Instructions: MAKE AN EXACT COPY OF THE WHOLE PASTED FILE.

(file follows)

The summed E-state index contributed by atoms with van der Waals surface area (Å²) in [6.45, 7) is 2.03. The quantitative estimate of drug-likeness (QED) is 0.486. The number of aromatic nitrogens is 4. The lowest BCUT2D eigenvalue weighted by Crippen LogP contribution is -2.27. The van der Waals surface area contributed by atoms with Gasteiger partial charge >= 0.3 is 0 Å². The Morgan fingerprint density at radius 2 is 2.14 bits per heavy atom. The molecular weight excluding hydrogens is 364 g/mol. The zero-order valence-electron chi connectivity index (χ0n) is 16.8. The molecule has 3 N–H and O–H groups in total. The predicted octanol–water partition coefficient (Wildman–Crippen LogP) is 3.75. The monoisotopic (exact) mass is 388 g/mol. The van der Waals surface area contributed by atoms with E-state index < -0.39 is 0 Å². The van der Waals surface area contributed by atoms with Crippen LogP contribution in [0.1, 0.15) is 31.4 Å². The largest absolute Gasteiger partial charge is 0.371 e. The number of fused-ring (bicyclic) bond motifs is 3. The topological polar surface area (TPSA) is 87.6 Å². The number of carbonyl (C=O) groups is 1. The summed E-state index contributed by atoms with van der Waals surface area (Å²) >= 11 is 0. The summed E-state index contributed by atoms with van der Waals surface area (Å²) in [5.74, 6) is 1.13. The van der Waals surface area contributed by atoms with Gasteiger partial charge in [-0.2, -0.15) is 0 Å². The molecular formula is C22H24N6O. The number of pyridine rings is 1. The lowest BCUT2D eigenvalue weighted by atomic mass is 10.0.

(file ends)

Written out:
The summed E-state index contributed by atoms with van der Waals surface area (Å²) in [6.45, 7) is 2.03. The quantitative estimate of drug-likeness (QED) is 0.486. The number of aromatic nitrogens is 4. The lowest BCUT2D eigenvalue weighted by Crippen LogP contribution is -2.27. The van der Waals surface area contributed by atoms with Gasteiger partial charge >= 0.3 is 0 Å². The Morgan fingerprint density at radius 2 is 2.14 bits per heavy atom. The molecular weight excluding hydrogens is 364 g/mol. The zero-order valence-electron chi connectivity index (χ0n) is 16.8. The molecule has 3 N–H and O–H groups in total. The predicted octanol–water partition coefficient (Wildman–Crippen LogP) is 3.75. The monoisotopic (exact) mass is 388 g/mol. The van der Waals surface area contributed by atoms with E-state index < -0.39 is 0 Å². The van der Waals surface area contributed by atoms with Crippen LogP contribution in [0.1, 0.15) is 31.4 Å². The largest absolute Gasteiger partial charge is 0.371 e. The number of fused-ring (bicyclic) bond motifs is 3. The topological polar surface area (TPSA) is 87.6 Å². The number of carbonyl (C=O) groups is 1. The summed E-state index contributed by atoms with van der Waals surface area (Å²) >= 11 is 0. The summed E-state index contributed by atoms with van der Waals surface area (Å²) in [5.74, 6) is 1.13. The van der Waals surface area contributed by atoms with Gasteiger partial charge in [-0.2, -0.15) is 0 Å². The molecular formula is C22H24N6O. The number of pyridine rings is 1. The lowest BCUT2D eigenvalue weighted by atomic mass is 10.0.